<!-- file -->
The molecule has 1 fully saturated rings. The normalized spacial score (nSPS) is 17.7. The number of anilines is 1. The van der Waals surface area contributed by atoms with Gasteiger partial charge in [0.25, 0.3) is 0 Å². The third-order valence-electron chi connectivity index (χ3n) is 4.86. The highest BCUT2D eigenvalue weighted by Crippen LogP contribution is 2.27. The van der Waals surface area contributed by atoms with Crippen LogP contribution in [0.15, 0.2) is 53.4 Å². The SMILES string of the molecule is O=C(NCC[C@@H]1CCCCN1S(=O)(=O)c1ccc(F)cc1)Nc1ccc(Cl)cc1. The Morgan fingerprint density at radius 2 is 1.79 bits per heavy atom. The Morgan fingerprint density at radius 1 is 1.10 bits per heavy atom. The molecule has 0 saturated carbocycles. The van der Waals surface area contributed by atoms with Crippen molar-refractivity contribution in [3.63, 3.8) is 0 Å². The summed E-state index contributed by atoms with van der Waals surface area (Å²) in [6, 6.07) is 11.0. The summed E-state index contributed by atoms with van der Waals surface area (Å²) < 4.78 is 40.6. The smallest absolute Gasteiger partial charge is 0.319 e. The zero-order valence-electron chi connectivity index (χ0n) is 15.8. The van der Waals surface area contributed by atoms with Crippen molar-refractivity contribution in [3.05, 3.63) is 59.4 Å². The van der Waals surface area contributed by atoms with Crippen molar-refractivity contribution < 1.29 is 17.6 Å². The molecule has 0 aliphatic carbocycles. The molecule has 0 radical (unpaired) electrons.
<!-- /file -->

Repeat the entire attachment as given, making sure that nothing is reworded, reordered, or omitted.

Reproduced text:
The molecule has 1 fully saturated rings. The normalized spacial score (nSPS) is 17.7. The number of anilines is 1. The van der Waals surface area contributed by atoms with Gasteiger partial charge in [0.25, 0.3) is 0 Å². The third-order valence-electron chi connectivity index (χ3n) is 4.86. The highest BCUT2D eigenvalue weighted by Crippen LogP contribution is 2.27. The van der Waals surface area contributed by atoms with Crippen LogP contribution in [0.15, 0.2) is 53.4 Å². The SMILES string of the molecule is O=C(NCC[C@@H]1CCCCN1S(=O)(=O)c1ccc(F)cc1)Nc1ccc(Cl)cc1. The Morgan fingerprint density at radius 2 is 1.79 bits per heavy atom. The Morgan fingerprint density at radius 1 is 1.10 bits per heavy atom. The molecule has 0 saturated carbocycles. The van der Waals surface area contributed by atoms with Crippen molar-refractivity contribution in [3.63, 3.8) is 0 Å². The summed E-state index contributed by atoms with van der Waals surface area (Å²) in [6, 6.07) is 11.0. The summed E-state index contributed by atoms with van der Waals surface area (Å²) < 4.78 is 40.6. The smallest absolute Gasteiger partial charge is 0.319 e. The zero-order valence-electron chi connectivity index (χ0n) is 15.8. The van der Waals surface area contributed by atoms with Crippen molar-refractivity contribution in [3.05, 3.63) is 59.4 Å². The van der Waals surface area contributed by atoms with Crippen molar-refractivity contribution < 1.29 is 17.6 Å². The molecule has 0 aliphatic carbocycles. The molecule has 0 radical (unpaired) electrons.